Picking the Right Rowing Camp: The Art of Lowering Your Erg Score

Summer is here, and for many rowers, it means one thing: rowing camp. But is a rowing camp really what you need to get recruited for college? In this post, we’ll discuss why focusing on your erg score might be a better strategy.

Let’s start by clearing up a common misconception. Most high school rowers believe that attending a summer rowing camp is an essential part of their journey towards college recruitment. However, this belief is not entirely accurate. Sure, rowing camps are excellent platforms for rising sophomores or junior high school kids transitioning into high school. But if you are a sophomore rising junior, the game changes dramatically.

The truth is, if you aim to get recruited to a college as a rower, you are evaluated as an individual. Admissions primarily consider your GPA and, critically, your erg score. For the uninitiated parent, the erg score is the time taken to row 2000m on a Concept2 rowing machine, a metric widely used by college coaches to rank their prospective recruits.

In light of this, focusing on lowering your erg score should be your priority once you are a sophomore rising junior. It is not just about training; it’s about training smart. Consequently, attending a summer rowing camp that emphasizes on-the-water training might not be the best use of your time.

To illustrate this point, let’s bring in a widely-used rowing phrase: “what’s your name, and what’s your erg score?” This expression underscores the importance of the erg score when identifying the potential in a junior rower. The third question usually involves whether you row on port or starboard. But the erg score always comes second, right after your name, highlighting its significance.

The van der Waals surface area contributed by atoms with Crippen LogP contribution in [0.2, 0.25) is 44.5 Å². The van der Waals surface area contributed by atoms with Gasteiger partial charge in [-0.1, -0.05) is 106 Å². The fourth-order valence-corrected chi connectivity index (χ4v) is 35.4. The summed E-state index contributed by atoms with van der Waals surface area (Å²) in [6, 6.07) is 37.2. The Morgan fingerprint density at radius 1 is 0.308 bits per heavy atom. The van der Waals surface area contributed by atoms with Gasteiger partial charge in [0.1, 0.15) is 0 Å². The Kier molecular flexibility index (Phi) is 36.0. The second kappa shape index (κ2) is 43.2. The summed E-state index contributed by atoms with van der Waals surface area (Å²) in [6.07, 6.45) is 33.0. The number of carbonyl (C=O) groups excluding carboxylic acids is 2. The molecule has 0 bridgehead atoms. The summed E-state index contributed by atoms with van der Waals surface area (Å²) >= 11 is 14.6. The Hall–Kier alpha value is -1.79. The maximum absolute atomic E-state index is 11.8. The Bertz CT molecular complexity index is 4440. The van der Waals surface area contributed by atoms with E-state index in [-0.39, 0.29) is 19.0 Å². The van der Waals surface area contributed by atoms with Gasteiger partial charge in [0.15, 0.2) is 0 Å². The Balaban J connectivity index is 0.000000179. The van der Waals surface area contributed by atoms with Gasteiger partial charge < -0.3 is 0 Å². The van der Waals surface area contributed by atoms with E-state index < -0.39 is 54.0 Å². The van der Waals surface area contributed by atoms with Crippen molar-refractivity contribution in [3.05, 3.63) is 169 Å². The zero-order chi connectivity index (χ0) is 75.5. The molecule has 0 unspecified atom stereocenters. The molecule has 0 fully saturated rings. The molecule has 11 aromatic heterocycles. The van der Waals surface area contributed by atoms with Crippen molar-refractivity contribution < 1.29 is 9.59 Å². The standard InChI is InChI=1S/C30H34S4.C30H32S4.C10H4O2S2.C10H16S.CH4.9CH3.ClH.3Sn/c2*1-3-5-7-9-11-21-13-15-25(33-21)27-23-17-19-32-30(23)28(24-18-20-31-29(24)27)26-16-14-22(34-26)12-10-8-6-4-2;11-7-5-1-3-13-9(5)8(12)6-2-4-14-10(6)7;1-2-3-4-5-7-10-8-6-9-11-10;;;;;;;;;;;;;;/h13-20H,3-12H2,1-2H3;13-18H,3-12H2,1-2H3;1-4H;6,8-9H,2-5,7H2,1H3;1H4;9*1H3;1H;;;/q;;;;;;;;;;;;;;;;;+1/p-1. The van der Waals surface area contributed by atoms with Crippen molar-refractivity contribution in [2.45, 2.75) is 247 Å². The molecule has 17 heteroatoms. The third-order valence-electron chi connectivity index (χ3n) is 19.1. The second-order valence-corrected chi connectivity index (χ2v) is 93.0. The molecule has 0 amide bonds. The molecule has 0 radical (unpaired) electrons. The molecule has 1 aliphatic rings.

The irony is that most rowing clubs don’t emphasize lowering erg scores. They focus more on on-the-water results, which often leads to a misconception that ergometers (ergs) don’t float, meaning erg scores don’t translate to actual rowing performance. This belief is doubly misguided. If a rower has a good erg score, it typically indicates to the average club rowing coach that such rower will also achieve impressive results on the water, this can be true but most of the time, because of lack of proper boat moving skill, resulting in the opposite. MORE OFTEN, rowers have much better on the WATER results than what their erg score indicates.

Now, there’s no denying that making the junior national team or winning a medal at the national championship can boost your chances of getting recruited. But remember, only a small fraction of rowers make it to these prestigious ranks. For the vast majority, it’s your individual erg score that will make the biggest difference in securing a college recruitment opportunity.

In conclusion, the path to college recruitment for a rower is not about the right rowing camp; it’s about individual improvement and, above all, your erg score. So, this summer, instead of searching for the perfect rowing camp, why not set up a smart training plan to lower your erg score? It might just be the ticket to making your college rowing dreams come true.